As you may have heard, congressional leaders just announced an agreement on a new package of COVID-19 relief. But you may not have heard that members of the House and Senate whom No Labels has aided and encouraged were principally responsible for this agreement.
Here’s how they did it: Throughout the spring and summer and well into the fall, Democratic leaders in the House and Republican leaders in the Senate developed dueling legislative proposals. Negotiations between these leaders broke down, as did talks between House Speaker Nancy Pelosi and Treasury Secretary Steve Mnuchin. It appeared increasingly likely that the 116th Congress would adjourn without delivering desperately needed assistance to unemployed Americans, struggling small businesses, health care providers, schools, and many others.
Then rank-and-file members of the House and Senate took over. In the House, the bipartisan Problem Solvers Caucus founded by No Labels years ago began to work on its own proposal, as did an informal bipartisan group of senators whom No Labels helped bring together more recently. Remarkably, these legislators worked together across not only party lines but also across the deep institutional divide between the House and Senate. Bicameral meetings organized by No Labels helped create the relationships that made these conversations possible, and then effective.
These intense efforts, which took place over more than a month, produced agreements, first on a legislative framework and then on actual bills. As they were publicly released, these agreements broke the logjam. Other members of the House and Senate began to endorse them as the best way forward, and the leadership soon had little choice but to restart negotiations. Although completing the deal took additional weeks, the final agreement reflected both the shape and the size of the proposal the bipartisan, bicameral group had offered.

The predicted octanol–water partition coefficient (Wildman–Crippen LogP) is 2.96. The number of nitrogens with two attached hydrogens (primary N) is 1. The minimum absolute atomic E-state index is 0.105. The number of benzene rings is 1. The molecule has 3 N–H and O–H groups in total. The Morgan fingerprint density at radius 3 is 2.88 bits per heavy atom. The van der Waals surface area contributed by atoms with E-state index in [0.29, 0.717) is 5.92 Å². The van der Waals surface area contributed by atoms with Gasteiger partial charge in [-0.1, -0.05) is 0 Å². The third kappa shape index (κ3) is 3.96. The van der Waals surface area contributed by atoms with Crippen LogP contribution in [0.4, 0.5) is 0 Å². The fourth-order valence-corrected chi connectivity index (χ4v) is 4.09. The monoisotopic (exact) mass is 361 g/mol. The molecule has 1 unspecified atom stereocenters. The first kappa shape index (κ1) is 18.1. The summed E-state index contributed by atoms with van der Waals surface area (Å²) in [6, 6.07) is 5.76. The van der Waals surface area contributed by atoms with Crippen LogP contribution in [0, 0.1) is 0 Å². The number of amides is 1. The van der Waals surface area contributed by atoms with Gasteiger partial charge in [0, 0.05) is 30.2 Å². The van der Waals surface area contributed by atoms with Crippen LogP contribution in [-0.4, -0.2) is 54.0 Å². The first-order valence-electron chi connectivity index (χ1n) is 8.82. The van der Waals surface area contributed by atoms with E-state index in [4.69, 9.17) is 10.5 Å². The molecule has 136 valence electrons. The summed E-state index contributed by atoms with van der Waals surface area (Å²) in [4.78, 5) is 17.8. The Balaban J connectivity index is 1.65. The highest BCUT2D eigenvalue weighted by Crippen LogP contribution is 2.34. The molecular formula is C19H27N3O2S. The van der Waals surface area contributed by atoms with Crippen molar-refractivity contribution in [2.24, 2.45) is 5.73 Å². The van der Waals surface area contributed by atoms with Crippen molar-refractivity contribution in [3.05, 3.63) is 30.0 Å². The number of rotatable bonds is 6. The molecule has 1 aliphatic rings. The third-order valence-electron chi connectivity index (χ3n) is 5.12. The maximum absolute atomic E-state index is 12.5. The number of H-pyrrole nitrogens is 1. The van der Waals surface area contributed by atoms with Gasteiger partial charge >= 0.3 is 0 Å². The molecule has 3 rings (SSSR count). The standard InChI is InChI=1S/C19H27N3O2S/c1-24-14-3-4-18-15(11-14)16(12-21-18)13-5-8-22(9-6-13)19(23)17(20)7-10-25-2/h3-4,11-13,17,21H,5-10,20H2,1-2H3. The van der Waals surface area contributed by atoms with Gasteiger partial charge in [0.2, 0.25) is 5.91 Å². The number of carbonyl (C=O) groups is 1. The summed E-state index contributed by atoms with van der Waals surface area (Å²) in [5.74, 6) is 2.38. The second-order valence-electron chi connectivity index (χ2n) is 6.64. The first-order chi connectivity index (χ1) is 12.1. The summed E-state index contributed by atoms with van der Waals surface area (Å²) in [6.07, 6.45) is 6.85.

The new agreement announced today is a genuine compromise of a kind rarely seen in today’s Washington. The bill spends much less money than Democrats wanted, and much more than Republicans wanted. Its provisions expire later than Republicans wanted but sooner than Democrats preferred. It does not include aid for states and localities, which most Democrats favor, and most Republicans oppose, or protections for businesses against COVID-19 lawsuits, where the opposite is the case. And at the urging of the White House and senators on the left wing of the Democratic Party and the right wing of the Republican Party, it includes direct payments to all Americans, regardless of their circumstances.
The bill represents not only a victory for hard-pressed Americans but also a quiet revolution against ways of doing business that have dominated Washington for much too long. Over the past generation, power has flowed away from committees and individual members of the House and Senate and towards the leaders. Most important bills have been drafted by the leadership behind closed doors, and rank-and-file members often have no opportunity to offer amendments. As leaders gave priority to maintaining party unity within their caucuses, the legislative process ground to a near halt.
The COVID-19 bill is completely different from most recent legislation. Its framework was drafted from below, not from above, by individual representatives and senators who gave priority to producing real solutions and who were willing to make compromises to reach vital agreements. The relief bill elevated practicality above partisanship and purity by focusing on problems—such as unemployment, small business closures, and inadequate funding for school reopening and vaccine distribution—where a foundation of consensus existed on which legislative agreements could be built.
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